Double Switch

Developed By: Flash Film Works
Published By: Screaming Villains and Limited Run Games
Category: FMV / Puzzle
Release Date: 10.05.2019


Double Switch is a full motion video puzzle game that has you operating cameras and trapping villains in this remaster of the original 1993 title. Originally released for the Sega CD, Saturn, and Windows, it features well-known actor R. Lee Ermey and stars Corey Haim. Full motion video games, or FMV for short, were popular in this era and allowed for interesting stories from real life actors. Although the gameplay is simple, it is a truly hard experience, and is a unique look at a different time in gaming’s history.

You are a random protagonist who Corey Haim’s character, Eddie, has gotten in touch with to help him escape his basement prison while also capturing trespassers and goons who are running around this apartment complex. Several characters have their own motives and mini storylines that you will have to figure out from short clips while you put the pieces together in this crime mystery. With an Egyptian theme and the potential for hidden treasure there may be some sinister goings-on, and it is up to you to solve the mysteries that will be presented to you. With the story being delivered to you in short snippets that can be missed as you can only watch one camera at a time, it is difficult to understand everything happening unless you take the time to run through the game multiple times. Lucky for you, the game feels like an experience from the 90’s and is difficult, not on purpose, but because the controls and mechanics are so wonky. This means you will be making repeated playthroughs anyways if you seek out completion of this story.

The actual gameplay consists of you switching between the cameras that have been placed in this apartment building in order to catch a glimpse of the action happening around the place. Once you see a baddie roaming around you have to activate one of a set of three traps that you think they will be in the vicinity of. You will have tons of opportunities to catch the targets as they rapidly move from room to room, with several of the scenes being repeated. It all happens at random, for the most part, and so you need to memorize the scenes more than the order of operations. This makes for some frustration as game overs will be a common occasion for you as you scramble from camera to camera trying to stay above water. You will not be able to catch everyone, but you need to stay in a majority in the capture column, as each escape gets you closer to a restart. All in all, this isn’t really a fun gameplay cycle, as you are pretty much missing out on a lot of the story while running through this loop, and the story is really all the game has to offer you. Think Five Nights At Freddy’s — without the scare tactics, interesting mechanics, or engaging gameplay.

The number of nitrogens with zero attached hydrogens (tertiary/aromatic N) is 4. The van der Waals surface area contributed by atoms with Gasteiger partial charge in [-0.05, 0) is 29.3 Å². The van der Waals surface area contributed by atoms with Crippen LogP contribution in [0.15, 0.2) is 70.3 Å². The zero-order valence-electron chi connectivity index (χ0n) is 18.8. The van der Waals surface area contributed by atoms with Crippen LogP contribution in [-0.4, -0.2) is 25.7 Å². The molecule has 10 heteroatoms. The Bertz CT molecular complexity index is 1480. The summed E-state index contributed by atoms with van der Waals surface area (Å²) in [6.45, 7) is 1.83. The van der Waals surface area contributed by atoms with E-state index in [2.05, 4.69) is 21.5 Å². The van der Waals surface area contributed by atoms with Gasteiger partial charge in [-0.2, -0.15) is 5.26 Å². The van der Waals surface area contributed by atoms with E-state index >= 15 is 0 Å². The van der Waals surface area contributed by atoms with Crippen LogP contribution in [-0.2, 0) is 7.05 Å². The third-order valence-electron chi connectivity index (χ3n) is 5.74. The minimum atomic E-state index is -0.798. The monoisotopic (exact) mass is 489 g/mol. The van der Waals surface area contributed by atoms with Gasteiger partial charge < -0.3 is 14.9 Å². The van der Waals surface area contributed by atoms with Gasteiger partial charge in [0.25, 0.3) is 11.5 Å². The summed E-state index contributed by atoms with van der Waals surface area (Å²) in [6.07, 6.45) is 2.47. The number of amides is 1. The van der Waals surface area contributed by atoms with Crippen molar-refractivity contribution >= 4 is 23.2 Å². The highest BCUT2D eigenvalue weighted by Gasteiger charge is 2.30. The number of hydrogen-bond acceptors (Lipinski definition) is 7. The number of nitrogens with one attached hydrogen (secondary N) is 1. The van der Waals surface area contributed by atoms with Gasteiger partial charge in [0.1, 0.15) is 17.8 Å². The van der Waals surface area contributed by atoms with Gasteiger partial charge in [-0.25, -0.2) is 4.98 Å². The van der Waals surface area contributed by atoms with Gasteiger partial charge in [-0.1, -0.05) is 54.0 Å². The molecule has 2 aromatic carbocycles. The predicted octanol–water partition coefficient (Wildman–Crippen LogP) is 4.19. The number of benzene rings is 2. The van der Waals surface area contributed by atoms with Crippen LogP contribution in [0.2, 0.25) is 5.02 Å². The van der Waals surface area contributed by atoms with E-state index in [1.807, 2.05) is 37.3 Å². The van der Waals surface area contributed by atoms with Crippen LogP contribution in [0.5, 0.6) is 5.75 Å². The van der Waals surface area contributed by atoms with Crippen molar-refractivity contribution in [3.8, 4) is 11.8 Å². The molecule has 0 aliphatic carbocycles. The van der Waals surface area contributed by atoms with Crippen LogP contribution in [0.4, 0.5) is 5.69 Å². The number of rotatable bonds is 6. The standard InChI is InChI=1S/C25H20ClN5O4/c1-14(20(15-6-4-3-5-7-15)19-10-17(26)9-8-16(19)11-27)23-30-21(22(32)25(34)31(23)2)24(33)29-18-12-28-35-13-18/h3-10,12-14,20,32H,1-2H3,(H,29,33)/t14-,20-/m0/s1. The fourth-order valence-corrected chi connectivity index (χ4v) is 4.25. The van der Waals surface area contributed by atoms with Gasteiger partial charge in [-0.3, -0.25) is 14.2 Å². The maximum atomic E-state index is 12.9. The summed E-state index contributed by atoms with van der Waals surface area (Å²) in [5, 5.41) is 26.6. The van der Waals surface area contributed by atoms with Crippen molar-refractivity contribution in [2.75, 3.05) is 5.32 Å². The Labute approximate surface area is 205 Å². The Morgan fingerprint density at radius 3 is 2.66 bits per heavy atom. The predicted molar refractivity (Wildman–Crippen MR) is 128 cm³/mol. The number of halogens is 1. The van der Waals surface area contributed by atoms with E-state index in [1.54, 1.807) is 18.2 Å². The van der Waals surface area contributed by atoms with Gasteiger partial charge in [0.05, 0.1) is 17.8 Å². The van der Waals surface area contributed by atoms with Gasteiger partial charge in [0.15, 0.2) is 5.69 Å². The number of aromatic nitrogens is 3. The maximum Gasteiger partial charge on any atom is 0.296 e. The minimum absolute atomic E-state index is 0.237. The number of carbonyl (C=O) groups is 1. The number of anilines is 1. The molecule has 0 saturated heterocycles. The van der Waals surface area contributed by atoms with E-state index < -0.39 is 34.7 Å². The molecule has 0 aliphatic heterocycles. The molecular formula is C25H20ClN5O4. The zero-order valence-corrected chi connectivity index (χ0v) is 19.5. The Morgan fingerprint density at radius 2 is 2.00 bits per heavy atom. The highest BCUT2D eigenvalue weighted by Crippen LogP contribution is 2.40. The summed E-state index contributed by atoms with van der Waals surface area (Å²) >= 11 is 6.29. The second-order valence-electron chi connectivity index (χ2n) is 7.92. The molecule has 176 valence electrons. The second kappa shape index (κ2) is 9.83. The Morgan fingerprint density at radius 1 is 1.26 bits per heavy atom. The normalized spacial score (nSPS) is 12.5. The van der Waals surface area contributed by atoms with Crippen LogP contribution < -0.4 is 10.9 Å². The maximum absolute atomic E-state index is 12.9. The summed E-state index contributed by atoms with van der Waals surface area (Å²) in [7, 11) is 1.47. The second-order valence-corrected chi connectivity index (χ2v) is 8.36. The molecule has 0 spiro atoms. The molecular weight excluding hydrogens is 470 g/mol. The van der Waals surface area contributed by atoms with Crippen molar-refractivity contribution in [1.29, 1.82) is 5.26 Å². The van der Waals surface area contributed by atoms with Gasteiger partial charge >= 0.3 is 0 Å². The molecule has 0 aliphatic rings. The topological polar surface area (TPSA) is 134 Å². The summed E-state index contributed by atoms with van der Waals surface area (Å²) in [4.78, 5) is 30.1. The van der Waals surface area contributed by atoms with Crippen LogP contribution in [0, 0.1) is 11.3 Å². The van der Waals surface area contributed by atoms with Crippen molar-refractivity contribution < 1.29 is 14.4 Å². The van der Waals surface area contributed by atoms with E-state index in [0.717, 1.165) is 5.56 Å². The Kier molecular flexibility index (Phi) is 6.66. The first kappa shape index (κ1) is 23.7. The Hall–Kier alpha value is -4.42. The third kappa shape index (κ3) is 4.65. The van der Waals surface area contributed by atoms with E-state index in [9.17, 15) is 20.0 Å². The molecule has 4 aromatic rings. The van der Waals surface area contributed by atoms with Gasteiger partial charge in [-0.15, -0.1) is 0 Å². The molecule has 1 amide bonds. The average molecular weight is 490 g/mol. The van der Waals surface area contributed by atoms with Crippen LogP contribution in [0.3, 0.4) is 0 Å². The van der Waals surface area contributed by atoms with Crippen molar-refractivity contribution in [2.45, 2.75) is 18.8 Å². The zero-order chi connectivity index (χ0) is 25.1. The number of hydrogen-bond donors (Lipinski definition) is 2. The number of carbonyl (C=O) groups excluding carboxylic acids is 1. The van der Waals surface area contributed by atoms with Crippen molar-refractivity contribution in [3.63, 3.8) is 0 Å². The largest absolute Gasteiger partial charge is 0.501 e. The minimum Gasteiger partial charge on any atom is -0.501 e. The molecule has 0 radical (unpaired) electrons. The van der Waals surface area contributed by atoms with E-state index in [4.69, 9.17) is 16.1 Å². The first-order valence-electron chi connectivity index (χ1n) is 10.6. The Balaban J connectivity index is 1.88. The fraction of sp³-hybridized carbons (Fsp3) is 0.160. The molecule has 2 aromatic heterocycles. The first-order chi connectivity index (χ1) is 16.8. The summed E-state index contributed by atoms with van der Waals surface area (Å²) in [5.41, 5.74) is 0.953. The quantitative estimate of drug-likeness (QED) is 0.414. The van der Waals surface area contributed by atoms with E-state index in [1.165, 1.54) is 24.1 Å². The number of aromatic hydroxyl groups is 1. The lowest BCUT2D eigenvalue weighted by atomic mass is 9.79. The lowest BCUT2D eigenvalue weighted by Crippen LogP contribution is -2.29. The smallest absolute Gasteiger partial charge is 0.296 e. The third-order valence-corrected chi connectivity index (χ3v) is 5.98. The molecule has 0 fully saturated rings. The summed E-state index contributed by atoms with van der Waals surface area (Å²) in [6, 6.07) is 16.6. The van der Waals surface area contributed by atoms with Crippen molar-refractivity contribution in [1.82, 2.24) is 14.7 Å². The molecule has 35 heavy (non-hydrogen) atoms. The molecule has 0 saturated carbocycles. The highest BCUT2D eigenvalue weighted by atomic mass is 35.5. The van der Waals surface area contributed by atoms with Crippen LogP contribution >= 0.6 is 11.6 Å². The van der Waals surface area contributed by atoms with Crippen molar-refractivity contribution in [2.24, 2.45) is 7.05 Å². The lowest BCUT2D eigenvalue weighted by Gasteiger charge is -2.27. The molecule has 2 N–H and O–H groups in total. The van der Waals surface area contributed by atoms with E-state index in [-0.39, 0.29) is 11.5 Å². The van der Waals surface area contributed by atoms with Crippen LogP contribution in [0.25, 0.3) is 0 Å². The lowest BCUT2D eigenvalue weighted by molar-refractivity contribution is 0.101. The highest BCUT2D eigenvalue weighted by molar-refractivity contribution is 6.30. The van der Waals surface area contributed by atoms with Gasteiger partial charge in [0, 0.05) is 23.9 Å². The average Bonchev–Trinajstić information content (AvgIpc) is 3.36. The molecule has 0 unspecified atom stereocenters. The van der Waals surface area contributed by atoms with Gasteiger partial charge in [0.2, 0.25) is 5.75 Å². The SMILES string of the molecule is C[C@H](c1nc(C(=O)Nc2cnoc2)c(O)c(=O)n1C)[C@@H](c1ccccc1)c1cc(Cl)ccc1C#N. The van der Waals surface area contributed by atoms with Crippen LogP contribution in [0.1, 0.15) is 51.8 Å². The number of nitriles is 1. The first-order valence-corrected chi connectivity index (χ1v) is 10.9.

You will have three major acts in this one where you will have additional puzzles to solve outside of the basic loop detailed above. For example, in the first section of the game you will also have to keep an eye out for thugs revealing the code to the basement so that you can let Eddie be free. Again, this is all about being in the right place at the right time, and although there are some visual and sound cues, you really are just guessing and following the colored tiles that move on the room map to your left. Green is for tenants, yellow for intruders, and red for bad guys, so you will be watching, trapping, and moving on with these cues.

As you progress through the story you will find that you get into more of a rhythm, but there is quite the learning curve here. On a positive note, the remaster comes with a “How to Play” section on the main menu that really gives you a good rundown of how the game works and the various mechanics you will be dealing with. They definitely understood the game is a fossil when compared to today’s standards, and it was nice to see them allowing for some help rather than sticking to the old mantra of tossing you in and making you figure it all out on your own.

Being an FMV game means the graphics are pretty good, as it is live-action filming. The map and UI areas are simple and are mechanical in nature, so there isn’t a lot to play with in this section. Besides that, you have the 90’s aesthetic and film grain alone with the Egyptian theme throughout the apartment and with the characters, so all in all you have a good experience in this respect if you have any nostalgia for the 90’s. For some reason, it reminded me of the original live-action Power Ranger series, for absolutely no reason other than Corey Haim looks a bit like the blue ranger and the game has that sort of film quality.

At the end of the day, Double Switch is an interesting look into how games of this nature were made back in the day. Although they aren’t really a good experience in 2019, they have some historical value and the connection to modern hits like Five Nights At Freddy’s in UI and gameplay is interesting to compare. FMV games have had a recent resurgence with a couple of indie titles coming out recently, but overall you can tell why they moved on from these games. Simple, but hard gameplay, with a story you will mostly miss as you dash from camera to camera. Definitely not going to be for everyone.



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*The Switch Effect was provided a code for this game*